Accounting & Tax

Milking the Pension?

The SEC is taking a hard look at broadening disclosure rules for pensions.
John P. Mello Jr.December 1, 1999

The bull market has provided a pleasant surprise to many companies that find themselves with surplus pension gains on their hands. That happy news for companies sometimes translates into perplexing information for investors, and the Securities and Exchange Commission is taking a hard look at broadening disclosure requirements.

Although pension surpluses are required by Financial Accounting Standards rule 87 to be identified in the footnotes of a company’s annual report, the question naturally arises whether, in some cases, footnotes really get the job done. “We’re looking to see if there’s appropriate disclosure where the amount of earnings attributable to FAS 87 are material to a company’s earnings,” explains Brian J. Lane, director of the division of corporation finance for the SEC, in Washington, D.C.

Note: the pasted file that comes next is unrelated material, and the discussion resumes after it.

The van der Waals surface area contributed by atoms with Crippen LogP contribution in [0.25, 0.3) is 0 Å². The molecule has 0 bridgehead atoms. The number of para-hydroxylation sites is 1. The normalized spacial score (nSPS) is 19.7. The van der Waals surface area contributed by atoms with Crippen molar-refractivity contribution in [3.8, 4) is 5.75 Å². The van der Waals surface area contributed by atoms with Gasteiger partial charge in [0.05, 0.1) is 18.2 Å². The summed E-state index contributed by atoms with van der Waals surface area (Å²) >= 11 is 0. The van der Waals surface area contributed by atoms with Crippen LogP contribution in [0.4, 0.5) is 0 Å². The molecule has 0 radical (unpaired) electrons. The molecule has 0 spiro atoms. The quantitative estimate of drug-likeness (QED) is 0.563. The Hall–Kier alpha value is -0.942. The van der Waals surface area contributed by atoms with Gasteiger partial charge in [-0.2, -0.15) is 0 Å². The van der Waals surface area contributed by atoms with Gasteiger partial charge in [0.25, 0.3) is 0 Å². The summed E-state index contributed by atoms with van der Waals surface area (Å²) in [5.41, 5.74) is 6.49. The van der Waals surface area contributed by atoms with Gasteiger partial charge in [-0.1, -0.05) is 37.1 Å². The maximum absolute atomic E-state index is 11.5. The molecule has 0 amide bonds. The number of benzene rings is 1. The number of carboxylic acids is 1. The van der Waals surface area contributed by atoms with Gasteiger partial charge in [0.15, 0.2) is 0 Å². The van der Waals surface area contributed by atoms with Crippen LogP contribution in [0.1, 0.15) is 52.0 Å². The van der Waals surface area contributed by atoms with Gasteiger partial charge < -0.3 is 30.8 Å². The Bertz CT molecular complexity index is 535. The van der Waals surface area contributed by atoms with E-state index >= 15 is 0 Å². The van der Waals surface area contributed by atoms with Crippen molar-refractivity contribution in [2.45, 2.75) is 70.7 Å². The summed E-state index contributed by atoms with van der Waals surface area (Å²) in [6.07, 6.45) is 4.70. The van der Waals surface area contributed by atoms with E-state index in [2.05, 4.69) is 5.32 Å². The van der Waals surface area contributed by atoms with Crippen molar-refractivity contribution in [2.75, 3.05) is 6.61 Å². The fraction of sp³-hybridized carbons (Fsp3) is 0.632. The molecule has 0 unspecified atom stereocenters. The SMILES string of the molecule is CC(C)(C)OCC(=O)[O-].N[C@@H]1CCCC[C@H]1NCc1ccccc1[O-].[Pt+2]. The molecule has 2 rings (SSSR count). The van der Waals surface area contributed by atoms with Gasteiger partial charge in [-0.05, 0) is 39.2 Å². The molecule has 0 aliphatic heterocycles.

Lane explains that a rules change may not be necessary to increase the visibility of the contribution of pension surpluses to a company’s earnings. Currently, companies are required to reveal trends that have a significant impact on their earnings in the management discussion and analysis section of their annual reports. “If 90 percent of your earnings is attributable to profits from your pension plan, that seems to be something that should show up in the management discussion and analysis section,” he says.

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According to FASB research director Tim Lucas, his agency is aware of questions regarding the pension surplus, too, but it has no plans to change FAS 87. He notes that FASB has a project on the back burner to restructure how items are displayed on a company’s income statement. “If we were to take that project up, we might get into some of the pension surplus questions,” he says, but it’s several years away from getting on the agenda.

Earlier this year, Bear Stearns & Co. released a report saying that aggregating pension items into one net benefit cost on a company’s income statement, as required by FASB, “distorts earnings from core operations, growth rates, and intercompany comparisons.”

“We found 15 companies in the S&P 500 that had pension income re-presenting 10 percent or more of operating income,” observes Bear Stearns vice president David Zion. “For those companies, that’s pretty significant.”